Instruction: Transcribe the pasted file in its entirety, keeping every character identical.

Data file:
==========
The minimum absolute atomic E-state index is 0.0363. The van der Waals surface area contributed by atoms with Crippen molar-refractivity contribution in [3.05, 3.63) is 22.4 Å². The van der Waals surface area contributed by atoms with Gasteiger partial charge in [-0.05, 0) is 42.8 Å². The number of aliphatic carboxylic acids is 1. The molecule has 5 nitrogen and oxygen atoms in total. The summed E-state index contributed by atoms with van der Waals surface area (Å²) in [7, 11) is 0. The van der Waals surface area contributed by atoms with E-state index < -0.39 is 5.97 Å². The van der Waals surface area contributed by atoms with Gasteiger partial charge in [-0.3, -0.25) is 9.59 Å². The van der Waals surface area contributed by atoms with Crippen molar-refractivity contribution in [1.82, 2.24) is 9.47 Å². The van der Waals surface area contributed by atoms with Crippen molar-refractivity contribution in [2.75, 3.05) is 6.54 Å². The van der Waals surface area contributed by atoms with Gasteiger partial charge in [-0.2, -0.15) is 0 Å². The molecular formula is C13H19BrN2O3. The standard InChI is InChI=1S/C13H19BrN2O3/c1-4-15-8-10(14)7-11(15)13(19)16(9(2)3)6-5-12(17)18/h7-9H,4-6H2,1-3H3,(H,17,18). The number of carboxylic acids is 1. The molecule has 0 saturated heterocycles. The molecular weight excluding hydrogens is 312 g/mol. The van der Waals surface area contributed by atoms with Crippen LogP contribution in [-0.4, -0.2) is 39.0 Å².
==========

The minimum absolute atomic E-state index is 0.0363. The van der Waals surface area contributed by atoms with Crippen molar-refractivity contribution in [3.05, 3.63) is 22.4 Å². The van der Waals surface area contributed by atoms with Gasteiger partial charge in [-0.05, 0) is 42.8 Å². The number of aliphatic carboxylic acids is 1. The molecule has 5 nitrogen and oxygen atoms in total. The summed E-state index contributed by atoms with van der Waals surface area (Å²) in [7, 11) is 0. The van der Waals surface area contributed by atoms with E-state index < -0.39 is 5.97 Å². The van der Waals surface area contributed by atoms with Gasteiger partial charge in [-0.3, -0.25) is 9.59 Å². The van der Waals surface area contributed by atoms with Crippen molar-refractivity contribution in [1.82, 2.24) is 9.47 Å². The van der Waals surface area contributed by atoms with Crippen molar-refractivity contribution in [2.75, 3.05) is 6.54 Å². The van der Waals surface area contributed by atoms with Gasteiger partial charge in [-0.2, -0.15) is 0 Å². The molecular formula is C13H19BrN2O3. The standard InChI is InChI=1S/C13H19BrN2O3/c1-4-15-8-10(14)7-11(15)13(19)16(9(2)3)6-5-12(17)18/h7-9H,4-6H2,1-3H3,(H,17,18). The number of carboxylic acids is 1. The molecule has 0 saturated heterocycles. The molecular weight excluding hydrogens is 312 g/mol. The van der Waals surface area contributed by atoms with Crippen LogP contribution in [-0.4, -0.2) is 39.0 Å².